Makers

Expand/Collapse Makers


WNET is a proud partner of the Maker Party, an initiative hosted by Mozilla, the MacArthur Foundation, and the National Writing Project in which people around the world meet up, learn to make things, and share what they've made online. This collection is designed to support the Maker Party by providing a one-stop shop of STEM and digital making resources that focus on the problem, technology, or process behind object creation.

Teachers can use the collection, which is categorized into design, how to (DIY), arts and crafts, robotics, and engineering subtopics, in conjunction with hands-on activities to further this initiative. Like the Maker Party, this collection is designed to encourage hands-on engagement in science, technology, engineering, math, and the arts.

  • Design Squad: Suspension Bridge

    As is true with any engineered structure—whether it's a skyscraper, a tunnel, or a dome—different bridge designs manage the forces of tension and compression in different ways. In this video segment adapted from Design Squad—a PBS TV series featuring high school contestants tackling engineering challenges—a team of students competes in a bridge design and construction challenge that requires them to build a suspension bridge, which uses long sagging cables and towers to support the weight of a suspended deck. The rules of the challenge prohibit them from using power tools and force them to use natural resources. Thus, they use hand tools and tie ropes to trees and wooden posts.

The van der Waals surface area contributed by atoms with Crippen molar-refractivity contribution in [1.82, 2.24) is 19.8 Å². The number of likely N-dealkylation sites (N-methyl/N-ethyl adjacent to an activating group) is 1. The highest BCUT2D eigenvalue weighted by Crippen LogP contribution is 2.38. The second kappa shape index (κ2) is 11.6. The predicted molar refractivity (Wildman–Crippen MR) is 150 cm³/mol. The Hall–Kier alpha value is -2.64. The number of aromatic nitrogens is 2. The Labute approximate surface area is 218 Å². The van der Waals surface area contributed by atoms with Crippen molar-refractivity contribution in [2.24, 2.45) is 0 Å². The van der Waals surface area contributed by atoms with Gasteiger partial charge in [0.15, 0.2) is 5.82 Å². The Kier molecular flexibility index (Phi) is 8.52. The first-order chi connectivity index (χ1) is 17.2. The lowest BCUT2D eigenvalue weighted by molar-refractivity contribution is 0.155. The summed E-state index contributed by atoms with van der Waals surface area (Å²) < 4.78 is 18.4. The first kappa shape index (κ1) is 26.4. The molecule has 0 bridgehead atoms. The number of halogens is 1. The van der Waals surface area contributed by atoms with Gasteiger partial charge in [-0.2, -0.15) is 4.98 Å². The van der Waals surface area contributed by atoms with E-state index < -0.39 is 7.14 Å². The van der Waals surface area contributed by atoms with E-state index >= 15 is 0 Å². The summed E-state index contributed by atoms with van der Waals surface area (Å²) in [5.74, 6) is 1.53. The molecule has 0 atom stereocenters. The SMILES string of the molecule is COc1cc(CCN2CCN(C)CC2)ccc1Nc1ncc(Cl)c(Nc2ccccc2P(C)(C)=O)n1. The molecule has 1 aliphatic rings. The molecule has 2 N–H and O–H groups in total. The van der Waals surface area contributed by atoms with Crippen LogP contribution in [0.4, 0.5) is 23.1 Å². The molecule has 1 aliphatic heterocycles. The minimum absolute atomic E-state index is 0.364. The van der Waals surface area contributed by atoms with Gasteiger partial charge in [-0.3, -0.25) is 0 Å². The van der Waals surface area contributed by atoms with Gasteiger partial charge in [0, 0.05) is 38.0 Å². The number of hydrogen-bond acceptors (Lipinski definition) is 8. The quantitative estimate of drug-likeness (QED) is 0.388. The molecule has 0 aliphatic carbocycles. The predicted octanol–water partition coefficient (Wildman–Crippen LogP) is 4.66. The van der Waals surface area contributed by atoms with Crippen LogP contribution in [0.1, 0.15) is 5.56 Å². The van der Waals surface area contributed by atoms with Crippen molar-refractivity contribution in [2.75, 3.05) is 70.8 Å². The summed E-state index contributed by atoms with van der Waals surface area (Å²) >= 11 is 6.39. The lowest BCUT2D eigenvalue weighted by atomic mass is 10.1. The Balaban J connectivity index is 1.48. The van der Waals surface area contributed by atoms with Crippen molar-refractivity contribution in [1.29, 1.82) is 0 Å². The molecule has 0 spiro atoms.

Grades: 5-12
  • Design Squad: Truss Bridge

    Have you ever wondered how different bridge designs manage the forces of tension and compression? In this video segment adapted from Design Squad—a PBS TV series featuring high school contestants tackling engineering challenges—a team of students competes in a bridge design and construction challenge without the aid of power tools. Using handsaws and a boring machine, as well as an age-old wood-joining technique, the team constructs a king post bridge, a type of truss bridge that gets its strength from ultra-rigid triangles that will not easily bend or twist.

    Grades: 5-12
  • Designing Swimming Prosthetics for a Dancer

    In this video segment adapted from DESIGN SQUAD, dancer and performance artist Lisa Bufano, a bilateral leg and finger amputee, challenges the teams to build specialized prostheses for an underwater performance. The teams keep aesthetics and function in mind as they use the engineering design process to create adaptive technologies.

    Grades: 6-12
  • Kid Inventor: Newspaper Crank

    In this video segment from ZOOM, a young inventor named Andrew demonstrates the machine he engineered to fold newspapers for his paper route. Turning a crank handle puts the first fold in a paper, and sliding a wooden shelf makes the second fold. Once the paper is folded this way, Andrew can easily slip a rubber band over it and go about his deliveries quickly and efficiently.
    Grades: K-8
  • Designing a Paper Bridge

    The activities presented in this video segment adapted from ZOOM demonstrate the strength properties of several bridge designs, modeled using just a sheet of paper, some books, and lots of pennies.